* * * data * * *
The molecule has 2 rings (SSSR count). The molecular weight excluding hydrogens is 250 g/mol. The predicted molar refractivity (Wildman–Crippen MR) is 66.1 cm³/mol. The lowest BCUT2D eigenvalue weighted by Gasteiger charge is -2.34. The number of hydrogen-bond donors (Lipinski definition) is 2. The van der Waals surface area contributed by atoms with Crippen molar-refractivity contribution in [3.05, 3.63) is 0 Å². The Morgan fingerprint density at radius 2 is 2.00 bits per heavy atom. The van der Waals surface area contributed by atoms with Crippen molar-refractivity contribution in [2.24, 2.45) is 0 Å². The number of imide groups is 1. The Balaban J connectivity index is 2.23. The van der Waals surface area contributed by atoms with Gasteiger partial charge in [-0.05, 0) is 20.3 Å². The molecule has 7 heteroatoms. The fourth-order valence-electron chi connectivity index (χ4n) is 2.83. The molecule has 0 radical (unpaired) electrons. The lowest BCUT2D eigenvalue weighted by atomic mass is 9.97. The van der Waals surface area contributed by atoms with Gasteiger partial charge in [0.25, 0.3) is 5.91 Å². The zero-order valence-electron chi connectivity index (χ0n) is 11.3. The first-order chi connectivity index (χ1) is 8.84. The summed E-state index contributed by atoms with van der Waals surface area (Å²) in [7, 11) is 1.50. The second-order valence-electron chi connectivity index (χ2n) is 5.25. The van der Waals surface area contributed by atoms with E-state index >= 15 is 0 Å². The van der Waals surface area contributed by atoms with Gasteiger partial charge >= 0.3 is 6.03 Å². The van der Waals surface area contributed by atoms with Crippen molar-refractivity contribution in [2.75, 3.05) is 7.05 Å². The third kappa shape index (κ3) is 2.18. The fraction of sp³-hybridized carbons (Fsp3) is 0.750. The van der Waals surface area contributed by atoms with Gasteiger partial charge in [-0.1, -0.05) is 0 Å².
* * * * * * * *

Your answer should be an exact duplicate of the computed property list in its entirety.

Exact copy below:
The molecule has 2 rings (SSSR count). The molecular weight excluding hydrogens is 250 g/mol. The predicted molar refractivity (Wildman–Crippen MR) is 66.1 cm³/mol. The lowest BCUT2D eigenvalue weighted by Gasteiger charge is -2.34. The number of hydrogen-bond donors (Lipinski definition) is 2. The van der Waals surface area contributed by atoms with Crippen molar-refractivity contribution in [3.05, 3.63) is 0 Å². The Morgan fingerprint density at radius 2 is 2.00 bits per heavy atom. The van der Waals surface area contributed by atoms with Crippen molar-refractivity contribution in [2.24, 2.45) is 0 Å². The number of imide groups is 1. The Balaban J connectivity index is 2.23. The van der Waals surface area contributed by atoms with Gasteiger partial charge in [-0.05, 0) is 20.3 Å². The molecule has 7 heteroatoms. The fourth-order valence-electron chi connectivity index (χ4n) is 2.83. The molecule has 0 radical (unpaired) electrons. The lowest BCUT2D eigenvalue weighted by atomic mass is 9.97. The van der Waals surface area contributed by atoms with Gasteiger partial charge in [0.25, 0.3) is 5.91 Å². The zero-order valence-electron chi connectivity index (χ0n) is 11.3. The first-order chi connectivity index (χ1) is 8.84. The summed E-state index contributed by atoms with van der Waals surface area (Å²) in [7, 11) is 1.50. The second-order valence-electron chi connectivity index (χ2n) is 5.25. The van der Waals surface area contributed by atoms with E-state index >= 15 is 0 Å². The van der Waals surface area contributed by atoms with Gasteiger partial charge >= 0.3 is 6.03 Å². The van der Waals surface area contributed by atoms with Crippen molar-refractivity contribution in [2.75, 3.05) is 7.05 Å². The third kappa shape index (κ3) is 2.18. The fraction of sp³-hybridized carbons (Fsp3) is 0.750. The van der Waals surface area contributed by atoms with Gasteiger partial charge in [-0.1, -0.05) is 0 Å².